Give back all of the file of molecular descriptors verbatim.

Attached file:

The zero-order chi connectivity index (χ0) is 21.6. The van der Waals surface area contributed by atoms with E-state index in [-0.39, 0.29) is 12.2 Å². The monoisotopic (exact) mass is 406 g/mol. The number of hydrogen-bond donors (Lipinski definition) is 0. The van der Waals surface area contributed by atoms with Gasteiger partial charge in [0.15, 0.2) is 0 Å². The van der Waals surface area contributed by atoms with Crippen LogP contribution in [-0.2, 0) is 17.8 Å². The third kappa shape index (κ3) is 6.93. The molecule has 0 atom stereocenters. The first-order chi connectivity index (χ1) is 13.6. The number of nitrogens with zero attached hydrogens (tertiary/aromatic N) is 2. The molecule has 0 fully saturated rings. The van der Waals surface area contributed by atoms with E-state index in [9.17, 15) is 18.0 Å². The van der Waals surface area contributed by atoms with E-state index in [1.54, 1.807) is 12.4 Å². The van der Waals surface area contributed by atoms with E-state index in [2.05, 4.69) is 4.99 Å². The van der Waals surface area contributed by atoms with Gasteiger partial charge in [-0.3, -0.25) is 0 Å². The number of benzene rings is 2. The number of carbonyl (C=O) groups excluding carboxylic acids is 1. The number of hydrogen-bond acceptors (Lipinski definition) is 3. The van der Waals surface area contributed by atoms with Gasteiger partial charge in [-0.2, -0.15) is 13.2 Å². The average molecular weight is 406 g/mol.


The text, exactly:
The zero-order chi connectivity index (χ0) is 21.6. The van der Waals surface area contributed by atoms with E-state index in [-0.39, 0.29) is 12.2 Å². The monoisotopic (exact) mass is 406 g/mol. The number of hydrogen-bond donors (Lipinski definition) is 0. The van der Waals surface area contributed by atoms with Gasteiger partial charge in [0.15, 0.2) is 0 Å². The van der Waals surface area contributed by atoms with Crippen LogP contribution in [-0.2, 0) is 17.8 Å². The third kappa shape index (κ3) is 6.93. The molecule has 0 atom stereocenters. The first-order chi connectivity index (χ1) is 13.6. The number of nitrogens with zero attached hydrogens (tertiary/aromatic N) is 2. The molecule has 0 fully saturated rings. The van der Waals surface area contributed by atoms with E-state index in [9.17, 15) is 18.0 Å². The van der Waals surface area contributed by atoms with E-state index in [1.54, 1.807) is 12.4 Å². The van der Waals surface area contributed by atoms with E-state index in [2.05, 4.69) is 4.99 Å². The van der Waals surface area contributed by atoms with Gasteiger partial charge in [-0.3, -0.25) is 0 Å². The number of benzene rings is 2. The number of carbonyl (C=O) groups excluding carboxylic acids is 1. The number of hydrogen-bond acceptors (Lipinski definition) is 3. The van der Waals surface area contributed by atoms with Gasteiger partial charge in [-0.2, -0.15) is 13.2 Å². The average molecular weight is 406 g/mol.